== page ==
Ann Yearsley (1753-1806)

Ann Yearsley, née Cromartie (1753–1806), was an English poet and writer.

Born in Bristol to John and Anne Cromartie (described as a milkwoman), Ann married John Yearsley, a yeoman, in 1774. A decade later the family were rescued from destitution by the charity of Hannah More and others. More organized subscriptions for Yearsley to publish Poems, on Several Occasions (1785). The success of the volume led to a quarrel between More and Yearsley over access to the trust in which profits from the undertaking were held. Yearsley included her account of this quarrel in an 'Autobiographical narrative' appended to a fourth, 1786, edition of the poems.

Now supported by Frederick Hervey, 4th Earl of Bristol, Yearsley published Poems, on Various Subjects in 1787. A Poem on the Inhumanity of the Slave-Trade appeared in 1788. Her poem was considered by many critics to rival a similar poem written by her ex-patron Hannah More entitled, "Slavery: A Poem".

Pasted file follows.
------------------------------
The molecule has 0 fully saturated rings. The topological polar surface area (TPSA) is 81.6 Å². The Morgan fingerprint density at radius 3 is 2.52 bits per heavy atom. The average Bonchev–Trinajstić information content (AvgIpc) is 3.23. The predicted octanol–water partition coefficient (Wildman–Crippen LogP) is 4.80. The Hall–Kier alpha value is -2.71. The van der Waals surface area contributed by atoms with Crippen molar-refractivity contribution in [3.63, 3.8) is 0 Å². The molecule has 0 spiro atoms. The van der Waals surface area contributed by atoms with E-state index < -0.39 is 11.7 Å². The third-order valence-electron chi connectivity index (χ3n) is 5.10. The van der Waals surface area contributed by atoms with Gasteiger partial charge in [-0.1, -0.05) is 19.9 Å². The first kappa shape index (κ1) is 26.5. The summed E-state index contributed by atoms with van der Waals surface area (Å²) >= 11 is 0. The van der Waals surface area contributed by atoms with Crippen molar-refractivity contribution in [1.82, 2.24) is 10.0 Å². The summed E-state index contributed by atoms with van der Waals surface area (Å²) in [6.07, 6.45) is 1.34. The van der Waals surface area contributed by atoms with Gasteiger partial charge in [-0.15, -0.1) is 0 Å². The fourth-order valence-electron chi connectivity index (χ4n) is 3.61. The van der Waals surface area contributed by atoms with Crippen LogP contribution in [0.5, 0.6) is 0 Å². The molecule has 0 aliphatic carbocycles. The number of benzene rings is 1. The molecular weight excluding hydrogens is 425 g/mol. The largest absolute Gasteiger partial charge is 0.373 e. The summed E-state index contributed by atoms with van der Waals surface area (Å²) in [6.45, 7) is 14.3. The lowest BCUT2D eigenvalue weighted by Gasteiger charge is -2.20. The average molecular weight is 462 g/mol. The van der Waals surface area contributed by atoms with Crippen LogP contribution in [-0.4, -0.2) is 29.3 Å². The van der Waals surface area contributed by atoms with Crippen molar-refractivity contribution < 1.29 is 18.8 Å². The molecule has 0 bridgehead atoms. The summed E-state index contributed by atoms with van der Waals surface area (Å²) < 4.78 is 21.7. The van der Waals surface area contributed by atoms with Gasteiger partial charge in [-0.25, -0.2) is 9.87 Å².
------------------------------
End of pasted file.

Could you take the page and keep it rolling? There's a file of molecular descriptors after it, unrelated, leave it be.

She turned to drama with Earl Goodwin: an Historical Play (performed in 1789 ; printed in 1791) and to novel-writing with The Royal Captives: a Fragment of Secret History, Copied from an Old Manuscript (1795). Her final collection of poetry, The Rural Lyre, appeared in 1796. She was one of many prominent Bristol women who campaigned against the Bristol slave trade.

Yearsley's husband died in 1803; she died in 1806 at Melksham near Trowbridge, Wiltshire.

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